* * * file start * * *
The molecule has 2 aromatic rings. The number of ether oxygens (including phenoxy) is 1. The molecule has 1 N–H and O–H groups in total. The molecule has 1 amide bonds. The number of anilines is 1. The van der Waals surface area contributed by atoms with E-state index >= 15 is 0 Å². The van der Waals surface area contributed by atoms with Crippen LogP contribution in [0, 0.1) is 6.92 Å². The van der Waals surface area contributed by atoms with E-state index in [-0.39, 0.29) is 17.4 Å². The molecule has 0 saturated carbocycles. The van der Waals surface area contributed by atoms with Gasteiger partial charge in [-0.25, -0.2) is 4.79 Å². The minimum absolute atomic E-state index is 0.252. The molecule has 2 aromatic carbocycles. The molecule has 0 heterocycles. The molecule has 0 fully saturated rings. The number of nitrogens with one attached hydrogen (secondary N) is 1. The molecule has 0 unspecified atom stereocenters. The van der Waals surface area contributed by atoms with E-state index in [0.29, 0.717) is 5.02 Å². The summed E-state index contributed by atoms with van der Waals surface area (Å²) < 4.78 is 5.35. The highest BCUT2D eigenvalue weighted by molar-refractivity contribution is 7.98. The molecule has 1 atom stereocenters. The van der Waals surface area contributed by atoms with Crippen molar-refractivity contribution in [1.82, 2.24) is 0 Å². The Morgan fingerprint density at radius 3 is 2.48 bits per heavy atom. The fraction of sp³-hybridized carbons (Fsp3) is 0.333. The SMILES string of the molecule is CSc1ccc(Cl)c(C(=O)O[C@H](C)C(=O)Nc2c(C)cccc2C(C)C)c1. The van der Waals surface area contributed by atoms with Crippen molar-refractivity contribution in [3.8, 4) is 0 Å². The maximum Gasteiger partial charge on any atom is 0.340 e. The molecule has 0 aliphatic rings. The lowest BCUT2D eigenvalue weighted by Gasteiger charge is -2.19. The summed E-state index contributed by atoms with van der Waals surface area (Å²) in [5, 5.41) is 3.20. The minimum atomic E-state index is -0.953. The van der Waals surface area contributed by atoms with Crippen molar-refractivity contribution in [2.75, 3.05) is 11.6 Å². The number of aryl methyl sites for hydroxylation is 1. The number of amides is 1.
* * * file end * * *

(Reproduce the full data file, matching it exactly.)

The molecule has 2 aromatic rings. The number of ether oxygens (including phenoxy) is 1. The molecule has 1 N–H and O–H groups in total. The molecule has 1 amide bonds. The number of anilines is 1. The van der Waals surface area contributed by atoms with E-state index >= 15 is 0 Å². The van der Waals surface area contributed by atoms with Crippen LogP contribution in [0, 0.1) is 6.92 Å². The van der Waals surface area contributed by atoms with E-state index in [-0.39, 0.29) is 17.4 Å². The molecule has 0 saturated carbocycles. The van der Waals surface area contributed by atoms with Gasteiger partial charge in [-0.25, -0.2) is 4.79 Å². The minimum absolute atomic E-state index is 0.252. The molecule has 2 aromatic carbocycles. The molecule has 0 heterocycles. The molecule has 0 fully saturated rings. The number of nitrogens with one attached hydrogen (secondary N) is 1. The molecule has 0 unspecified atom stereocenters. The van der Waals surface area contributed by atoms with E-state index in [0.29, 0.717) is 5.02 Å². The summed E-state index contributed by atoms with van der Waals surface area (Å²) < 4.78 is 5.35. The highest BCUT2D eigenvalue weighted by molar-refractivity contribution is 7.98. The molecule has 1 atom stereocenters. The van der Waals surface area contributed by atoms with Crippen molar-refractivity contribution in [1.82, 2.24) is 0 Å². The Morgan fingerprint density at radius 3 is 2.48 bits per heavy atom. The fraction of sp³-hybridized carbons (Fsp3) is 0.333. The SMILES string of the molecule is CSc1ccc(Cl)c(C(=O)O[C@H](C)C(=O)Nc2c(C)cccc2C(C)C)c1. The van der Waals surface area contributed by atoms with Crippen molar-refractivity contribution in [3.8, 4) is 0 Å². The maximum Gasteiger partial charge on any atom is 0.340 e. The molecule has 0 aliphatic rings. The lowest BCUT2D eigenvalue weighted by Gasteiger charge is -2.19. The summed E-state index contributed by atoms with van der Waals surface area (Å²) in [5, 5.41) is 3.20. The minimum atomic E-state index is -0.953. The van der Waals surface area contributed by atoms with Crippen molar-refractivity contribution in [2.75, 3.05) is 11.6 Å². The number of aryl methyl sites for hydroxylation is 1. The number of amides is 1.